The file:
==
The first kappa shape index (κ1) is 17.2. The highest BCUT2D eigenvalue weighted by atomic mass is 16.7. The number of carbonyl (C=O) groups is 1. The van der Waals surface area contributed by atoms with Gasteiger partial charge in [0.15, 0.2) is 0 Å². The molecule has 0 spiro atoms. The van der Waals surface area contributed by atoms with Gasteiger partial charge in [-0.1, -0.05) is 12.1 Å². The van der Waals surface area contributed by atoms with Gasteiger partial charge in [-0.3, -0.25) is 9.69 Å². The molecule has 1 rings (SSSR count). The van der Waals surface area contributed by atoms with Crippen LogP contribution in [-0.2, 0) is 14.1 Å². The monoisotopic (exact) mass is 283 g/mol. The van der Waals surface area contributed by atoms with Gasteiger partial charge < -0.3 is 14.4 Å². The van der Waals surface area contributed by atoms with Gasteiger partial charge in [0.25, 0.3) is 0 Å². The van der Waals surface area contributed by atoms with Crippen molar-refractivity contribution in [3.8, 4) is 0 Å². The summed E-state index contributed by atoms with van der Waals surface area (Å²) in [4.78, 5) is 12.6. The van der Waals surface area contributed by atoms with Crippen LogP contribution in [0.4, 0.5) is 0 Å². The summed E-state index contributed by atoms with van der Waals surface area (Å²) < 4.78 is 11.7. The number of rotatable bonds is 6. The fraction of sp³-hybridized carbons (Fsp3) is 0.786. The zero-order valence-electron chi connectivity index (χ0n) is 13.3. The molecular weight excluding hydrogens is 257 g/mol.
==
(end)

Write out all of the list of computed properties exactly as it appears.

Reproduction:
The first kappa shape index (κ1) is 17.2. The highest BCUT2D eigenvalue weighted by atomic mass is 16.7. The number of carbonyl (C=O) groups is 1. The van der Waals surface area contributed by atoms with Gasteiger partial charge in [0.15, 0.2) is 0 Å². The molecule has 0 spiro atoms. The van der Waals surface area contributed by atoms with Gasteiger partial charge in [-0.1, -0.05) is 12.1 Å². The van der Waals surface area contributed by atoms with Gasteiger partial charge in [-0.3, -0.25) is 9.69 Å². The molecule has 1 rings (SSSR count). The van der Waals surface area contributed by atoms with Crippen LogP contribution in [-0.2, 0) is 14.1 Å². The monoisotopic (exact) mass is 283 g/mol. The van der Waals surface area contributed by atoms with Gasteiger partial charge < -0.3 is 14.4 Å². The van der Waals surface area contributed by atoms with Gasteiger partial charge in [0.25, 0.3) is 0 Å². The van der Waals surface area contributed by atoms with Crippen molar-refractivity contribution in [3.8, 4) is 0 Å². The summed E-state index contributed by atoms with van der Waals surface area (Å²) in [4.78, 5) is 12.6. The van der Waals surface area contributed by atoms with Crippen LogP contribution in [0.4, 0.5) is 0 Å². The summed E-state index contributed by atoms with van der Waals surface area (Å²) < 4.78 is 11.7. The number of rotatable bonds is 6. The fraction of sp³-hybridized carbons (Fsp3) is 0.786. The zero-order valence-electron chi connectivity index (χ0n) is 13.3. The molecular weight excluding hydrogens is 257 g/mol.